«Rights, Camera, Action! IP Rights and the Film-Making Process Creative industries – Booklet No. 2 Rights, Camera, Action! IP Rights and the ...»
To many producers working in countries where broadband infrastructure is nascent, while traditional windows are corroded by piracy, these final observations may have seemed both abstruse and premature. However, we note that for all the glamour and novelty of broadband Internet as a vehicle for film distribution, the producer’s strategic discipline in licensing his IP rights remains remarkably similar to that which he will have brought to the traditional value chain. If this publication has one common thread running throughout, it is that for the creative film entrepreneur, IP rights are not a theoretical proposition: they are the living material on which their extraordinary occupation depends, the dynamic currency that leads them gradually and painstakingly towards the fulfillment of a singular creative vision and its expression into a unique work, the result of the collaboration of many.
We only hope that this all-too-brief introduction to IP and the film making process will have exposed a little of the complex IP wiring behind the production of even the simplest and most inexpensive film. We hope also, that by not playing down the considerable challenges involved in the enterprise of film production, we will have introduced a note of realism to readers whilst also nourishing their true ambitions.
Rights, Camera, Action! – IP Rights and the Film-Making Process ANNEX Glossary of Film Production Terms Above-the-Line: line items in the film’s budget that refer to sums paid to key talent and rights holders who are often also profit participants.
Advance: a sum paid in cash for the rights to distribute a film in a territory and/or a particular medium.
“A” List: a director or star whose presence in the film will ensure that it will attract finance and/or distribution.
Below-the-Line: line items in the film’s budget that refer to sums paid to contributors who are engaged on a work-for-hire basis.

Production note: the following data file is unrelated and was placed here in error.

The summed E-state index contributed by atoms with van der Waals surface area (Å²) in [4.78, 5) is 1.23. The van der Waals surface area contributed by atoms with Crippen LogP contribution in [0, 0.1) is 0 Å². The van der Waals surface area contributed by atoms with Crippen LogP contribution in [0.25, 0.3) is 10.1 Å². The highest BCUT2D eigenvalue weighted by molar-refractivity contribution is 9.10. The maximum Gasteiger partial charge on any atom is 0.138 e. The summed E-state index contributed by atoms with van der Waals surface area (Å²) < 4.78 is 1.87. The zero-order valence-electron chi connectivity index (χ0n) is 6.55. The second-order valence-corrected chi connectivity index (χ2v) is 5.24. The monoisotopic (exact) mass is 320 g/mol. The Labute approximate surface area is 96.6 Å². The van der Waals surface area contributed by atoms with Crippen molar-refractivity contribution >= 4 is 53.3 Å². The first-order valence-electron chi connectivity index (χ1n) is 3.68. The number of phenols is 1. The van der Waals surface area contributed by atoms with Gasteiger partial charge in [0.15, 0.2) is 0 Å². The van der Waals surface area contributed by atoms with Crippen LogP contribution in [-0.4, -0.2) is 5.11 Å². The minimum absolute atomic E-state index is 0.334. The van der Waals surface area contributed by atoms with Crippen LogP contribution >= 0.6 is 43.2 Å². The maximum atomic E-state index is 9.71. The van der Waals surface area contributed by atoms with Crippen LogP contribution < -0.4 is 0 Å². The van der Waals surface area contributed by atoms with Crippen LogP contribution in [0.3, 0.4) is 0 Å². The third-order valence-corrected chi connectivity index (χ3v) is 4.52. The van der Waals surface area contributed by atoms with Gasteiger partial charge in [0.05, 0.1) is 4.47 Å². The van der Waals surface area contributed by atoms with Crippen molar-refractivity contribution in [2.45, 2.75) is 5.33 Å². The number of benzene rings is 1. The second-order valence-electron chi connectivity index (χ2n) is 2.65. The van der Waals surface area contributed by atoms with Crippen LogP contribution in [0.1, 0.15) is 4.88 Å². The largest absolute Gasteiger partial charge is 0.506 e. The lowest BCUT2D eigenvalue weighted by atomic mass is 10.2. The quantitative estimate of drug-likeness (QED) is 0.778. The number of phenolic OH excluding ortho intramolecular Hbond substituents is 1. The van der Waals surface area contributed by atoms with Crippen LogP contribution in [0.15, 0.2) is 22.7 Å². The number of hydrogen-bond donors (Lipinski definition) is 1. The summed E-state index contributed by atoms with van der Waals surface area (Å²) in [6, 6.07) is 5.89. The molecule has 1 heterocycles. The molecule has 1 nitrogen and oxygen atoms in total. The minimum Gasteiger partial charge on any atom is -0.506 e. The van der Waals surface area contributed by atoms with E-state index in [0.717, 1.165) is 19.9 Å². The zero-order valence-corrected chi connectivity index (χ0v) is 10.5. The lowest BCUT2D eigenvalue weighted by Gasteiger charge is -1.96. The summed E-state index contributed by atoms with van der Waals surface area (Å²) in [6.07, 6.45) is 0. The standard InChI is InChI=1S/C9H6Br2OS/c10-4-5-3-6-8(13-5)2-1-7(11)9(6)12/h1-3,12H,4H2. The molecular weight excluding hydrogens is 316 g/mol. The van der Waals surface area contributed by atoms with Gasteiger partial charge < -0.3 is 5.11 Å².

Cap: usually, a limit to sales or distribution expenses that cannot be exceeded without the producer’s permission.
Chain of Title: the documents and contracts that demonstrate exactly how the rights in a project are controlled by the producer.
Charge: a legal charge over the rights of the film that ensures contractual obligations are satisfied.
CGI: computer generated effects.
Collection Agency: an agency set up to administer the collection of revenue from the film’s exploitation and the dispersal of that revenue to the financiers of the film. The collection agent also distributes net profits.
Common Law Rights: in the context of filmed IP the convention in countries such, as the UK and the US that the producer is the author of the work and controls its final shape and form.
Completion Bond or Guarantee: specialized production insurance that guarantees the timely delivery of the film to an agreed budget.
Co-production: a film that combines creative, production and/or financial inputs from more than one territory.
Rights, Camera, Action! – IP Rights and the Film-Making Process Co-production Treaty: a cross-national governmental agreement that sets out how a co-production must be structured to benefit from national incentives.
Cottage Industry: any small, low-profit, nationally-based industry that relies on little capital and local markets to survive.
Crossover Film: a modestly-budgeted film with a quirky edge that manages to attract a much wider audience than originally envisaged.
Day-and-Date: simultaneous release of a film across multiple territories and, more recently, multiple distribution platforms.
Debt Financing: finance lent to the production and recoverable in first position.
Deferrals or Deferments: delayed payments or remuneration paid to a supplier or contributor as and when the producer receives revenue from the film.